Tip: Try marking the leaves or branches you want to cut with a small Post-it Note or colored tape. That way, you can plan your cuts and make adjustments BEFORE you actually cut anything. 

Don’t go overboard. Some plants can take a major pruning in stride while others will need a more gradual approach. Generally, the hardier the plant species in general, the more you can cut without sending it into shock. 

Touch plants like snake plants, philodendrons, spider plants, pothos, etc., generally won’t throw a fit if you remove a lot of leaves. More sensitive plants like ficus trees will go into shock if you remove too many leaves at once. Research your plant beforehand, and if you have any doubts, don’t remove more than 10% of the leaves at once. 

Things to consider when planning your cuts: 

Plan to Remove Damaged Leaves or Branches

If you notice any leaves or branches with significant spotting, dryness, or discoloration, plan to remove those first. That way, you’ll free up your plant’s energy to put toward healthy growth. 

Reduce crowding

If your plant has any crowded areas, plan to thin those out. 

If you notice any touching branches, thick clumps of leaves (that aren’t characteristic or desirable for your species) or any leaves or branches that impeded another’s growth, mark ‘em. 

This will improve airflow, reduce the risk of fungal growth, allow for unimpeded growth, and just make your plant look nicer. 

Shape your plant

Once you’ve determined which leaves and branches need to go to better the health of the tree, you can now start thinking about aesthetics if your tree can stand to lose a little more.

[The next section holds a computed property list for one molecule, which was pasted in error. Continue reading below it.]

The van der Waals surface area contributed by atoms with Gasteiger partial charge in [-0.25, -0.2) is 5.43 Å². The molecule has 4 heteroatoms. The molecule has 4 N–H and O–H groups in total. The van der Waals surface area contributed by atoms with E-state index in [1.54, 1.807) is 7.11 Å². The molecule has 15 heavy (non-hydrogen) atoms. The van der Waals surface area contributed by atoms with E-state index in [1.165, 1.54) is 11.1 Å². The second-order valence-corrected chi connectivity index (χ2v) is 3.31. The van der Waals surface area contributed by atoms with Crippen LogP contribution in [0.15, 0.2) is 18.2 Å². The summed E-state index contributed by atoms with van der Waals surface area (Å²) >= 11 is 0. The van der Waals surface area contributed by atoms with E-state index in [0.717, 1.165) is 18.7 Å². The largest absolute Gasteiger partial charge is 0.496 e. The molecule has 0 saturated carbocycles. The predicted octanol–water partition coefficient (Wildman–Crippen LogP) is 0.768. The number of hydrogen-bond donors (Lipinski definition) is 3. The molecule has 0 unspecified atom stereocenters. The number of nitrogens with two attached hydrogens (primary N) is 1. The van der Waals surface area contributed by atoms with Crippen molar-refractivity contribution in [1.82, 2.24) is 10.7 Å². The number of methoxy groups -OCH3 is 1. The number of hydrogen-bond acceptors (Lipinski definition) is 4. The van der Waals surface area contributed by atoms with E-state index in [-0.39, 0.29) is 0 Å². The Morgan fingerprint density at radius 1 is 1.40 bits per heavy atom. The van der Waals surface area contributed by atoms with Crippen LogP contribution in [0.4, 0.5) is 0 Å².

Think about the overall shape you’d like your plant to take. If your plant has some leaves or branches that stick out in wonky directions, you may want to remove those. If your plant is just getting too big, plan where you need to cut in order to bring it back to a manageable size. 

Now it’s time to prune! 

 

How to Make Your Cuts

Use your sharp, clean tool to remove the parts you’ve marked. Make sure that your cuts are clean and that you aren’t crushing the stems. If this is happening, you may need a sharper tool or to adjust your cutting motion. 

Disposing of your leaves: If you’re removing sick or damaged pieces of the plant, throw them in the garbage. Do NOT compost them, or you risk spreading infection to other plants. 

If you’re removing healthy growth, you might want to hang onto them for propagation. 

 

After Pruning Your Houseplants

If your plant is nice and healthy, it should recover from pruning and begin growing again within a few weeks. If your plant gets a little droopy for a few days, don’t worry. It might be experiencing shock, but it will bounce back. 

Tip: To help your plant recover and continue growing, make sure you’re fertilizing regularly. 

 

That’s it! 

Pruning can be scary at first, but soon it will feel no more scary than getting a haircut or clipping your nails, because that’s essentially what you’re doing with your plant. 

And now that you have some plant clippings, you might want to try to propagate them to get even more houseplants! Make sure to read our complete guide on plant propagation and check out our Propagation Promoter to speed root growth and help your cuttings grow into happy, healthy plants!